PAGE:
And then there were none.
Six years after first phasing out double coupons in one of its many regions, the grocery store that once claimed to have invented the popular promotion is now officially out of the business of doubling coupons for good.
Kroger has announced that it will no longer double coupons in its Nashville, Tennessee division, effective March 15th. The change affects the smallest Kroger region in the country – less than a hundred of the more than 1,300 Kroger stores – but it’s notable in that Central Tennessee was the very last Kroger region to double coupons at all.
So come mid-March, Kroger can finally say that it doesn’t double coupons. At all. Anywhere.
The writing has been on the wall for a while now. But it’s been a long time coming. Kroger stores in Texas were the first to stop doubling back in 2011. The Kroger-owned Ralphs chain in California was next, in 2012. The Cincinnati/Dayton Division, Kroger’s corporate hometown, followed in early 2013.
And then the doubles began falling like dominoes. The Mid-Atlantic Division, Central Division, Atlanta Division, Delta Division and Kroger-owned Dillons all eliminated double coupons in quick succession throughout 2013.
“We were really the last division around offering double coupons,” Kroger’s Nashville Division spokesperson Melissa Eads told Coupons in the News.
In truth, two recent Kroger acquisitions – Harris Teeter and Roundy’s – still offer double coupons. But Kroger itself no longer does. And at this point, it may not come as much of a surprise to double coupon fans who are resigned to defeat, if those last two double-couponing outposts soon follow suit.
Their precise origin is a little hazy, but double coupons have been around since at least the 1970’s, as grocery stores tried to attract shoppers by offering to match the value of manufacturer’s coupons, out of the stores’ own pockets. At the time, they were wildly popular promotions that drew crowds to stores that offered them. Over time, though, couponers came to expect the perk, Kroger claims few customers even took advantage of the deal, and stores barely even advertised it anymore.
But Kroger did, back in 1995, when it ran a newspaper advertisement boldly claiming that “Kroger invented Double Coupons.” Whether it has somehow legitimately forgotten that boast, or is suffering a case of conveniently intentional amnesia, Kroger now claims no institutional memory of having invented doubles at all. “This question comes up from time to time,” Kroger spokesman Glynn Jenkins told Coupons in the News several years ago. “However, unfortunately, no one can confirm when double coupons began.”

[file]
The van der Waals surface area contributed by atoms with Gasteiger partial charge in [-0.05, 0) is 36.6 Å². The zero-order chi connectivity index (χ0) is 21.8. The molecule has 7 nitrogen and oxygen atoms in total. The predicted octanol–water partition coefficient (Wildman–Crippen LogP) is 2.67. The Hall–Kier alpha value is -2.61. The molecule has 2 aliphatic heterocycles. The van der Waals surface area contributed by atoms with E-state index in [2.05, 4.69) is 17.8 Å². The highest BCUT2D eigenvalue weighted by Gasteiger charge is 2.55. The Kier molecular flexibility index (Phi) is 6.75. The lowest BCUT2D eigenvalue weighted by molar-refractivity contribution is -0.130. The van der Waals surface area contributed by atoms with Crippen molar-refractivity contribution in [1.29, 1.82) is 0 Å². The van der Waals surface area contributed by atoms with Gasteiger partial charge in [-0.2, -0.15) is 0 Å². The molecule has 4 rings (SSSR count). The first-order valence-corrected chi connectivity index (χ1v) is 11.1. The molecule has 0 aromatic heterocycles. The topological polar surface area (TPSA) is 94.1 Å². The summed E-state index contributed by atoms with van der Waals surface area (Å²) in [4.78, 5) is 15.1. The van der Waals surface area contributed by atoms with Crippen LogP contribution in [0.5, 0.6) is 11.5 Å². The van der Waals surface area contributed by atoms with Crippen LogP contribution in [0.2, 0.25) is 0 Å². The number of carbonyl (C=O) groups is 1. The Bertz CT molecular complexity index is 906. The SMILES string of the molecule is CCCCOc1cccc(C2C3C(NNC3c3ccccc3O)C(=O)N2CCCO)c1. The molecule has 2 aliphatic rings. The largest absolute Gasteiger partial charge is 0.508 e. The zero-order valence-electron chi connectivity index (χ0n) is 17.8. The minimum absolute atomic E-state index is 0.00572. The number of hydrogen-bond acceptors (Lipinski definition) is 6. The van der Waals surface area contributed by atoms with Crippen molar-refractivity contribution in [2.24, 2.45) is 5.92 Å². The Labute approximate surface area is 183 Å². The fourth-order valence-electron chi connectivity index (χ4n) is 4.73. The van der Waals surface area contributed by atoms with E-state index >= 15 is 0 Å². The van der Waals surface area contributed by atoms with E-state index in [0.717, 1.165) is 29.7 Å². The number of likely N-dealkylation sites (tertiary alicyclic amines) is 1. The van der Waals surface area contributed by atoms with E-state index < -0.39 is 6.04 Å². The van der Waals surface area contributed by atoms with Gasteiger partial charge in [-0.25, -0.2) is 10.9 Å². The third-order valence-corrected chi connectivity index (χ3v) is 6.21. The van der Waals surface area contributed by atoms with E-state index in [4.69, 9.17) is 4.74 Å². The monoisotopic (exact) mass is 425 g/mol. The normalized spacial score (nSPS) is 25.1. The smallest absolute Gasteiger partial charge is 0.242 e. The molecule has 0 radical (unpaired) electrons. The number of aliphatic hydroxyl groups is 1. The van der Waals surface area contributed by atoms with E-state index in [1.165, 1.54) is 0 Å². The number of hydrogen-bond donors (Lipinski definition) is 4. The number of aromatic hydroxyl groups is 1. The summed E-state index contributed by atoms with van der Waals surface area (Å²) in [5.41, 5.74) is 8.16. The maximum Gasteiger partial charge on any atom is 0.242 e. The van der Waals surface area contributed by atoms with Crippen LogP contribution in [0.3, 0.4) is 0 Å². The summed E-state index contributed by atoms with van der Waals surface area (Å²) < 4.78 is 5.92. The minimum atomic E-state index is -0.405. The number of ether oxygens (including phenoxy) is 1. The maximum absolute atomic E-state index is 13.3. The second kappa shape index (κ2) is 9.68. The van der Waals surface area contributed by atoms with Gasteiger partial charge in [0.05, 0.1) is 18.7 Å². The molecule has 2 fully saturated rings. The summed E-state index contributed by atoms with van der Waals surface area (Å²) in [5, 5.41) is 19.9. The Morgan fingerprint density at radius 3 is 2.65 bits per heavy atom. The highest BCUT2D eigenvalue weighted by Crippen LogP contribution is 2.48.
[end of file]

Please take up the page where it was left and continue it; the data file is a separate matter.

Regardless, ever since they began discontinuing double coupons, Kroger executives seem happy to be rid of them. “When you step back and analyze (double coupons), it’s a very expensive reward proposition that a very small number of your customers actually engage in,” Kroger’s Chief Financial Officer Michael Schlotman said back in 2013. “They’re a very vocal part of your customer base, and they don’t like it when you stop giving them that reward. But the percentage of customers who actually enjoyed the benefit of that, our view was we were better off taking those dollars and investing them in better prices for all of our customers rather than rewarding just a select segment of our customers.”
So in each affected division, Kroger chose to bury the news about the elimination of double coupons, under a cheerier announcement of lower prices throughout the store. “Today, we lowered prices again for all customers in our Nashville Division,” Kroger’s announcement this week began, in typical fashion. “We want all customers to save every day, without regard to shopping day or time required to search out coupons. These new lower prices on thousands of items throughout the store make the shopping experience easier and a great value for everyone.”
And the kicker – “As a result, we are discontinuing two smaller targeted discount programs, those being Senior Day and Double Coupons.”
Wait – Senior Day?
Now that Kroger has finally done away with double coupons, doing away with its senior discounts appears to be next. Earlier this month, Kroger stores in the Houston Division announced they would no longer offer senior citizens a 10% discount on Kroger-brand products. And the Nashville Division’s announcement this week informed seniors that they would no longer get a 5% discount on nearly everything in the store each Wednesday. “Over the years the marketplace has evolved,” a Kroger spokesperson said after the Houston change. “As a result, there are programs we’ve added, modified, or ended.”
So if your Kroger division still offers a senior discount – enjoy it while it lasts. Like trading stamps, “refunding” and now double coupons, it seems yet another popular grocery promotion may be about to reach its expiration date.
Background image by MikeKalasnik
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